Tom Izzo and Thad Matta didn’t understand why Rutgers men’s basketball coach Eddie Jordan wanted to come back to college basketball.
Jordan had won an NBA Championship as a player with the Los Angeles Lakers in the 1980s. He had coached the Sacramento Kings, Washington Wizards and Philadelphia 76ers.
“You were living the life in the NBA,” Jordan remembers Izzo and Matta saying to him at the first Big Ten meeting he attended last spring. “Are you ready for two o’clock in the morning phone calls?”
For Jordan, the answer was simple.
“You know, guys, it’s my school.”
So now Jordan finds himself where it all began. In his second year at the helm of Rutgers, his alma mater, he’s trying to resurrect a forgotten program.
The Rutgers program wasn’t always in the desolate state it is now. When Jordan played for the Scarlet Knights from 1973-77, Rutgers fielded some of the best teams in its history, including the ’75-76 team, which fell to Michigan, 86-70, in the Final Four.
For Jordan, it’s memories of that team that remind him why he’s back in Piscataway now.
Jordan was reminded of how special Rutgers, and that team in particular, was a few months ago at a team reunion.
“Everybody was there. That meant a lot to me,” he said. “Because I’m at Rutgers, the conversation always comes up, and it’s something I’m proud of for the rest of my life.
“(I’m) probably more proud of that than winning an NBA Championship with the Lakers because I’m still effectively attached to those guys on a daily basis. And I’m back at Rutgers, and they want to support me. So that means a great deal to me.”
Led by Jordan, who was named the 1976 East Regional MVP, the Scarlet Knights entered the Final Four game undefeated. And in the contest, Jordan continued his hot play by contributing 16 points and six rebounds.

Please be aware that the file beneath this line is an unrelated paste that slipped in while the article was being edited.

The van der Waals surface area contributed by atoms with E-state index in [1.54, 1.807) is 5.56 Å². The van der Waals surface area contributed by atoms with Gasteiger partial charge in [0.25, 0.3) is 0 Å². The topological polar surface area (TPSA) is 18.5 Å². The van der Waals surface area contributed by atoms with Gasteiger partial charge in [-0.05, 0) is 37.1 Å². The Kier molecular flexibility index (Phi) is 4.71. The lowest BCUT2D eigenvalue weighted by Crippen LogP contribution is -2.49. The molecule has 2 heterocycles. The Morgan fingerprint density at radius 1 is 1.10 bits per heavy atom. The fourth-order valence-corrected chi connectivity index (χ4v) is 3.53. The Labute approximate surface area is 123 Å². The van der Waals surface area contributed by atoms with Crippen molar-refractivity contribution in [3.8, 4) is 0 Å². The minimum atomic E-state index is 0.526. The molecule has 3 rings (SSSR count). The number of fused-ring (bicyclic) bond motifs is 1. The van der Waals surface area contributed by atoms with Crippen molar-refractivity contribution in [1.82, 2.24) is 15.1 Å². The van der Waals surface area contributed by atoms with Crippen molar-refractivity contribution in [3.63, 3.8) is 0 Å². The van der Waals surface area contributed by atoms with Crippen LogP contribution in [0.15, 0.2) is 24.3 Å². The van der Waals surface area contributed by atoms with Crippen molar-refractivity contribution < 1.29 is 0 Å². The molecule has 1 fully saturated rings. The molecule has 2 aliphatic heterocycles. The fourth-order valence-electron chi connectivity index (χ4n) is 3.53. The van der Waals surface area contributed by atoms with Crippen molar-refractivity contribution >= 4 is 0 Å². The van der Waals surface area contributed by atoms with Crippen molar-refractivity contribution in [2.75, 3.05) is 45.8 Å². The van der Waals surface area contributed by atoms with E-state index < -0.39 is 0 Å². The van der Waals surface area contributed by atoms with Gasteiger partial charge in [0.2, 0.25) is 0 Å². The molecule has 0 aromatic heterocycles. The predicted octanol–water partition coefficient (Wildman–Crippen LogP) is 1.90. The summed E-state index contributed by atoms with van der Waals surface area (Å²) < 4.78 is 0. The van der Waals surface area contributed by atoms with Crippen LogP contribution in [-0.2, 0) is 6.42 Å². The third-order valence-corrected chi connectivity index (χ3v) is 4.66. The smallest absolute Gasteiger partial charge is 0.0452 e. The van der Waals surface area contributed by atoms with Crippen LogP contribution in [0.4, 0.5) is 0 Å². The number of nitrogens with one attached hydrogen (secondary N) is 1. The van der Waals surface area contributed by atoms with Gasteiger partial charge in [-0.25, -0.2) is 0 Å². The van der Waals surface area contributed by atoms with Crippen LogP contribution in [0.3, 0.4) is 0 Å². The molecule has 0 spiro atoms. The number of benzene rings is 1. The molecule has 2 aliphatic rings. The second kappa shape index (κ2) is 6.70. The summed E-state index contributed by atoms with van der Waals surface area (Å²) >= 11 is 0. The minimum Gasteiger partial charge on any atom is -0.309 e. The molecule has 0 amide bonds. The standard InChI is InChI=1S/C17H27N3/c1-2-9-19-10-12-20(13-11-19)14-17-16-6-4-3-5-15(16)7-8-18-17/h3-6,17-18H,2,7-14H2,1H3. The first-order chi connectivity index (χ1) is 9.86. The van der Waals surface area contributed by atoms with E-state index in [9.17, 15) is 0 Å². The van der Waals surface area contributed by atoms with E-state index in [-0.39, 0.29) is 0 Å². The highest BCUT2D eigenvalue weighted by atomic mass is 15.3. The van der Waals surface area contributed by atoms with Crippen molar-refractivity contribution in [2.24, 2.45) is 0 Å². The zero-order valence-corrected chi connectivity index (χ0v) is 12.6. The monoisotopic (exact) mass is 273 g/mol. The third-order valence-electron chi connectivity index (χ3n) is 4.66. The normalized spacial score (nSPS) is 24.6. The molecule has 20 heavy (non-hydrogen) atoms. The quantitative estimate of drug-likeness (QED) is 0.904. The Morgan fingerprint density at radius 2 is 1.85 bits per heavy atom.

But standing in Rutgers’ way was Michigan guard Rickey Green, who posted a line of 16 points, five assists and six rebounds. Combined with double-doubles from John Robinson and Phil Hubbard, and 25 total points from Wayman Britt and Steve Grote, Michigan took an early lead and controlled the game.
“They were just as fast as we were,” Jordan recalled. “Rickey Green was just as quick or quicker than I was.
“I remember in those days, after the Final Four game, we had to catch cabs back to the hotel. We didn’t have a tour bus. So I’m in a cab with (then-Rutgers coach) Tom Young and he just kept saying, ‘We played our worst game of the year. We waited till the Final Four to play our worst game of the year.’ ”
The following season, Rutgers lost Phil Sellers and Mike Dabney — its No. 1 and 2 scorers, respectively — and four other seniors. Lacking leadership, the Scarlet Knights slipped to 18-10 and missed the NCAA Tournament. Meanwhile, Jordan averaged 17.7 points, set the Rutgers’ all-time career-record in steals and assists and was named an honorable mention All-American.
Despite the achievements, however, Jordan learned something that helped shape his coaching career: Leadership and seniority mean a lot. Without those attributes, winning will be tough, especially for his team this year. A team with just three seniors.
“It’s going to be a tough challenge for us to win a lot of games,” Jordan said. “And as you navigate through the season, coaching your team from that angle as opposed to coaching a team that is going to win 14 (games in the Big Ten). We might not come close to that.”
Jordan knows this year’s team is a long way from the 1975-76 Final Four team. Projected to finish last in its first year in the Big Ten, Jordan will have to temper expectations for his players.
“You’ve got to keep their confidence level up,” Jordan said. “You’ve got to make things for them, you have to challenge them, and maybe that’s coaching across the board, but when their psyche is down and they’re feeling bad about losing, you’re not talking to kids who have a lot of confidence about winning. It’s two different reactions to that. That’s what I have to prepare myself for.”
It’s going to be a process for Jordan and Rutgers. He needs better recruits. He needs better facilities. He needs time to right the ship at a place he loves.
“You can’t stray from your plan, meaning you have to understand where you are,” Jordan said. “As a coach, I can’t get distracted by people that don’t understand the process.”